Torah Study Notes 8-23-14

August 23, 2014
p. 1259
11:26 The people are being asked to carry out a series of new counter-intuitive acts. They are asked to demonstrate their faith by doing things that do not come naturally to them. Compare Gideon who asks for a sign from God. The grain is wet and the floor is dry and then the reverse – which is out of the ordinary. The Israelites had to indicate that they understood what the relationship was. It is a different relationship than that of their neighbors and their Gods. The thrust here is an injunction not to engage in blind faith – one must have faith coupled with understanding. Note the referencing to the blessing at Mt. Gerizim and the curse at Mt. Ebal. These are obscure places that do not immediately resonate with the reader. They are also mentioned in the Book of Joshua and in Deuteronomy. They are physically near Shonrom which was going to be the capital of Northern Israel. They were important to the ancient Samaritans and the Samaritans continue to treat them as significant locations. Remember that it those Israelites who returned from exile in Babylonia who are responsible for the promulgation of this text. The indigenous people who remained are the Samaritans. They had made peace with their Babylonian overlords. But the people who returned had the support of the Persian leadership. The blessings and curses were a tradition retained by them – perhaps orally – that did not make it into the text except via these marginal references. There is something called the Samaritan Torah – not including Joshua. See: http://en.wikipedia.org/wiki/Samaritan_Pentateuch  LL Note: PG advises that the Samaritan Torah does include Joshua and that the Wikipedia entry is incorrect. The six book Torah is called the “Hexateuch.”
The “you” here is “each of you” rather than reference to a collective responsibility of the people.
11:31 You are about to cross the Jordon… This is a critical juncture which will be very dependent on the form of human organization needed to establish a just society. See the work of Hermann Cohan which rely very heavily on Kant. Kant saw an absolute division between law – which is imposed – and ethics. The question of internal and external. He argued that the law can only become ethical if imbued with the transcendent. That is what is going on in Torah. This is Isogesis. See: http://plato.stanford.edu/entries/cohen/ See also the Plaut Commentary on page 1256
12:2 Moses calls for a central sanctuary. You must destroy all of the sites of the nations which you will dispossess. Clearly this was an important step in creating a national identity. LL: This is reminiscent of the destruction of all traces of the Akhenaton dynasty in Egypt. See: http://en.wikipedia.org/wiki/Atenism
12:4 Do not worship the Lord in a like manner… Most biblical scholars attribute this text to the Josiah Reforms –See: http://en.wikipedia.org/wiki/Josiah – circa 610 to 620 BC. He is a King of Judah who decides to renovate the Temple and to shut down other sites being used for sacrifice. All sacrifice would take place in Jerusalem. There are a variety of motives that could be attributed to this move – centralization of power, corruption in the hinterlands, variations in sacrificial practices. Note that most modern scholars believe tht Judaism grew indigenously on the land of Israel – that there was no captivity in Egypt and that many of the other “incidents” are apocryphal. There was never a land totally purged of foreign influences. If anything disparate practices – idolatry – needed to be driven from the land frequently. LL: At what point do variations in practice become identified as idolatry? Judaism is a commitment to a tradition and a culture but it takes a variety of forms today.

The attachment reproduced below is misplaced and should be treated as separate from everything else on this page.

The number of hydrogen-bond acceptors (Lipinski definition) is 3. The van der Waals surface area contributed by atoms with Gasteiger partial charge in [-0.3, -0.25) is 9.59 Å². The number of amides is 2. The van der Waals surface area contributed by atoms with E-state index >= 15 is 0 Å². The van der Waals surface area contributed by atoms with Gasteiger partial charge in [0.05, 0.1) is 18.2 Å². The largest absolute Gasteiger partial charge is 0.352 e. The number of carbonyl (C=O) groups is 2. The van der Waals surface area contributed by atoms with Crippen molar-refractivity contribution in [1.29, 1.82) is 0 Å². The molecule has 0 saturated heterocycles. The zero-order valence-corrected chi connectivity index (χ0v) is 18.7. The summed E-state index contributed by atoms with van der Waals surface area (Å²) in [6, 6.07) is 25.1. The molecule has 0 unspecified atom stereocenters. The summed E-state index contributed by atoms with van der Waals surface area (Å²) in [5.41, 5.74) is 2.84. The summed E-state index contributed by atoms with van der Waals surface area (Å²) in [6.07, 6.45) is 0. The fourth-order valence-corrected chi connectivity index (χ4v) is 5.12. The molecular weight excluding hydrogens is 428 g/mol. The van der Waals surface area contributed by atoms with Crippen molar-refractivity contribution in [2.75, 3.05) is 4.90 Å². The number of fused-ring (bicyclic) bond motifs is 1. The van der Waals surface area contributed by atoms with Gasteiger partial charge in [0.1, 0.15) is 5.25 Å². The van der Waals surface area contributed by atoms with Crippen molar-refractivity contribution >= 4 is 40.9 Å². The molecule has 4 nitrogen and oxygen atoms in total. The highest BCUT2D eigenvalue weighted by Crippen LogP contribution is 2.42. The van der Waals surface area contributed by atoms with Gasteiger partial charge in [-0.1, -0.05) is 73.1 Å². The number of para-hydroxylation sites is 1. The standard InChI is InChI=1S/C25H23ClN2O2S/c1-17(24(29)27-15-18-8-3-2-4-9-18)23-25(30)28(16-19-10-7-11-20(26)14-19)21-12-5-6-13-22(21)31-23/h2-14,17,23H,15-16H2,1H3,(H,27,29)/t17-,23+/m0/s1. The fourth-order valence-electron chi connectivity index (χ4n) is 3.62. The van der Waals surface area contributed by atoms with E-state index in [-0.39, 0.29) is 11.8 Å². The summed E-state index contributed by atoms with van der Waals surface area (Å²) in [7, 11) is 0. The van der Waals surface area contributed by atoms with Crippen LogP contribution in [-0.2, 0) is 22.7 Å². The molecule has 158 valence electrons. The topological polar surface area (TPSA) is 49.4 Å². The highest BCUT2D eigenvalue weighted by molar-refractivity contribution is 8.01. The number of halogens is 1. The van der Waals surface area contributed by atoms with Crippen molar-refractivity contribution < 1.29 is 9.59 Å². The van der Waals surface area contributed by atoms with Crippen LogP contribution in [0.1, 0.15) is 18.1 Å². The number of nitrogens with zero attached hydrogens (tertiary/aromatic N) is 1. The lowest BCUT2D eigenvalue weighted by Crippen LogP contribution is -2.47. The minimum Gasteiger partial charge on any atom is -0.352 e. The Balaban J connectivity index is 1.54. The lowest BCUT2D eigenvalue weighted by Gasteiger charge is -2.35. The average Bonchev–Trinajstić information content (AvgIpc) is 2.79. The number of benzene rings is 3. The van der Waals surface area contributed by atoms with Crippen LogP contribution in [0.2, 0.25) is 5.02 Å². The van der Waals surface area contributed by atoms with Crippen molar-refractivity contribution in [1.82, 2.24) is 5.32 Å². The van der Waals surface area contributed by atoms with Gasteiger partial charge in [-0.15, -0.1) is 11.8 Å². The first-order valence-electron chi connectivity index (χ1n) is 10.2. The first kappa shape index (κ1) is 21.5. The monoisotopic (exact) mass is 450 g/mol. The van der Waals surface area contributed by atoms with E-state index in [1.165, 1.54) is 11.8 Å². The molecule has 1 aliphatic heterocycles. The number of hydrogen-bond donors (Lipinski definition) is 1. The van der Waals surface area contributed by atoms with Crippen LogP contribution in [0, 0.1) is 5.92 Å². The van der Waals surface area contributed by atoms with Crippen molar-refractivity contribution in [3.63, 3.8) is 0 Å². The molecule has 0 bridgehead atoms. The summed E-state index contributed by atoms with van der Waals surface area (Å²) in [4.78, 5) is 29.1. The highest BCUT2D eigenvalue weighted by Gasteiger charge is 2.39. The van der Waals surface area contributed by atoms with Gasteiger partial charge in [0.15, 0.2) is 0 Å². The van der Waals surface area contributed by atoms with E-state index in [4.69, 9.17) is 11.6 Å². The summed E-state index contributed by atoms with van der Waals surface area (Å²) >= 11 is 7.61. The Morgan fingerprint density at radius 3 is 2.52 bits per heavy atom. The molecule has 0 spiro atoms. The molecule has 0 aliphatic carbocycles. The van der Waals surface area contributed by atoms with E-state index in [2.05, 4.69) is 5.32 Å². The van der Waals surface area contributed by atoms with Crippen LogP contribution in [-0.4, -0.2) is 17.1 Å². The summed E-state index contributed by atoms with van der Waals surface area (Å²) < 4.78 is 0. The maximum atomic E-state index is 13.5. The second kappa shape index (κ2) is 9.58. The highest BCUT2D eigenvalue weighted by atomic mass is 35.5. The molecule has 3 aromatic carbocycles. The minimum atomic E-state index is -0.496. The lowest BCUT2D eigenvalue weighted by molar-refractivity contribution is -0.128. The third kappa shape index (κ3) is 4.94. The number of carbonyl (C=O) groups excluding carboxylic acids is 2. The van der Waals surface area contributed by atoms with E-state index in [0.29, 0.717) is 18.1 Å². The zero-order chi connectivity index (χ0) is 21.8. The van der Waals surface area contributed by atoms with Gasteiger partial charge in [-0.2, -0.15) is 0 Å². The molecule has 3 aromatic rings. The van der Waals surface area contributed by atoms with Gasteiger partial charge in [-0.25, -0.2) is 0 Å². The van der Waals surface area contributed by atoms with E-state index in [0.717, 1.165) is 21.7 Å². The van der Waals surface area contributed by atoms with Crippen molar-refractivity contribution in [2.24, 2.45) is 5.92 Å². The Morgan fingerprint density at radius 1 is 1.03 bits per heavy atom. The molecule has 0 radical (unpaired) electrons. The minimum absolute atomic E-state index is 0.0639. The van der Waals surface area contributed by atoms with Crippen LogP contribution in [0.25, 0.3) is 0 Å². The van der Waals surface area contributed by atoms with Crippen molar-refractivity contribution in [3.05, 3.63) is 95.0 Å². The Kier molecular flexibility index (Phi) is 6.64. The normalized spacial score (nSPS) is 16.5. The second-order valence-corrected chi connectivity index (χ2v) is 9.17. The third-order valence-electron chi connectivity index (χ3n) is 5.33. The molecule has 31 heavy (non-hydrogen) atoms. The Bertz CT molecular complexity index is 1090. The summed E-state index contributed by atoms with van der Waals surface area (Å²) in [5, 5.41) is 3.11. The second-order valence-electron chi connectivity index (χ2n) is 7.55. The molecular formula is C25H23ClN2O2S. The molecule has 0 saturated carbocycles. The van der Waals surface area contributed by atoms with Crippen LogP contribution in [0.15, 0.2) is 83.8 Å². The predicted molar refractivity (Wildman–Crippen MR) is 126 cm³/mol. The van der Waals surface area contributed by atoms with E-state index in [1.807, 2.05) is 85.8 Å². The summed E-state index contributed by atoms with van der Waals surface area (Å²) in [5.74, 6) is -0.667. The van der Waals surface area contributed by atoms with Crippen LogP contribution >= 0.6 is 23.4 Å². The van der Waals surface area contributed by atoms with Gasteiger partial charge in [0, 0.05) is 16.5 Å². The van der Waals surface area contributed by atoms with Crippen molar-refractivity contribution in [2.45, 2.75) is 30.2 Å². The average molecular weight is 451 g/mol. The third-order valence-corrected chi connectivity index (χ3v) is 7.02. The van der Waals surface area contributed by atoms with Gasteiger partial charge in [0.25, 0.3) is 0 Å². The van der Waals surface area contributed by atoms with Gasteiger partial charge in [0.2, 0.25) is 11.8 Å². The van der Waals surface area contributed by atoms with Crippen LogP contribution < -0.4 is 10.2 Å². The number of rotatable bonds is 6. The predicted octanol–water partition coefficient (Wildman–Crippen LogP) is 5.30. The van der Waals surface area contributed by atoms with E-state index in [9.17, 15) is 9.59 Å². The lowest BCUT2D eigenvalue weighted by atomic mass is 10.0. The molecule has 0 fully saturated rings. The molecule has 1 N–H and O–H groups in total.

12:8 You shall not act now as we all act now… Changes are coming in the form of more ritualized practices and the establishment of a priesthood. The only way you can truly become a covenanted community is by following these practices.
12:13 Not every slaughter of an animal is a sacrifice. The consumption of meat is permitted as a matter of routine.
12:17 Do not neglect …rituals and sacred spaces which will help you in relating to your God. It is the rituals and sacred places that define true sacrifice. See Essays on page 1276.
12:20 When the Eternal enlarges your territory…you may eat to your heart’s content – except for the blood. One must also always provide for the Levites.

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1 Comment

  1. ibritter

     /  September 7, 2014

    The remark about it being our rituals and sacred places that help us relate to God and define true sacrifice is timely.

    Reply

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